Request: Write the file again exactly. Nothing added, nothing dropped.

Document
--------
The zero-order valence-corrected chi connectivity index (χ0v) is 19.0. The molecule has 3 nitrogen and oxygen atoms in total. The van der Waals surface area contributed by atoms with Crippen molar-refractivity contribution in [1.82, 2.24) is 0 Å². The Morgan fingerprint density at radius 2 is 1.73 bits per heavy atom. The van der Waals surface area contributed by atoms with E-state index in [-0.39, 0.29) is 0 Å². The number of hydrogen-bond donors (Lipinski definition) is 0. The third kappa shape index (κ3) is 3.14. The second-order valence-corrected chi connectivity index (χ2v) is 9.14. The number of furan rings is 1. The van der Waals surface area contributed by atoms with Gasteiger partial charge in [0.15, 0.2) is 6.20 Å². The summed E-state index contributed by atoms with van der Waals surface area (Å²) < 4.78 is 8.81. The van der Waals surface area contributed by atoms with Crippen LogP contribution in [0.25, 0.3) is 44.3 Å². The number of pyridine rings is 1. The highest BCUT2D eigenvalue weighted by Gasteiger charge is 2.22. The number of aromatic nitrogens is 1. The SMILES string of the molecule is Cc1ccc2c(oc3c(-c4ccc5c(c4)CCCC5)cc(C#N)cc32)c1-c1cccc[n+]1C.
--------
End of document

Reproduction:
The zero-order valence-corrected chi connectivity index (χ0v) is 19.0. The molecule has 3 nitrogen and oxygen atoms in total. The van der Waals surface area contributed by atoms with Crippen molar-refractivity contribution in [1.82, 2.24) is 0 Å². The Morgan fingerprint density at radius 2 is 1.73 bits per heavy atom. The van der Waals surface area contributed by atoms with E-state index in [-0.39, 0.29) is 0 Å². The number of hydrogen-bond donors (Lipinski definition) is 0. The third kappa shape index (κ3) is 3.14. The second-order valence-corrected chi connectivity index (χ2v) is 9.14. The number of furan rings is 1. The van der Waals surface area contributed by atoms with Gasteiger partial charge in [0.15, 0.2) is 6.20 Å². The summed E-state index contributed by atoms with van der Waals surface area (Å²) < 4.78 is 8.81. The van der Waals surface area contributed by atoms with Crippen LogP contribution in [0.25, 0.3) is 44.3 Å². The number of pyridine rings is 1. The highest BCUT2D eigenvalue weighted by Gasteiger charge is 2.22. The number of aromatic nitrogens is 1. The SMILES string of the molecule is Cc1ccc2c(oc3c(-c4ccc5c(c4)CCCC5)cc(C#N)cc32)c1-c1cccc[n+]1C.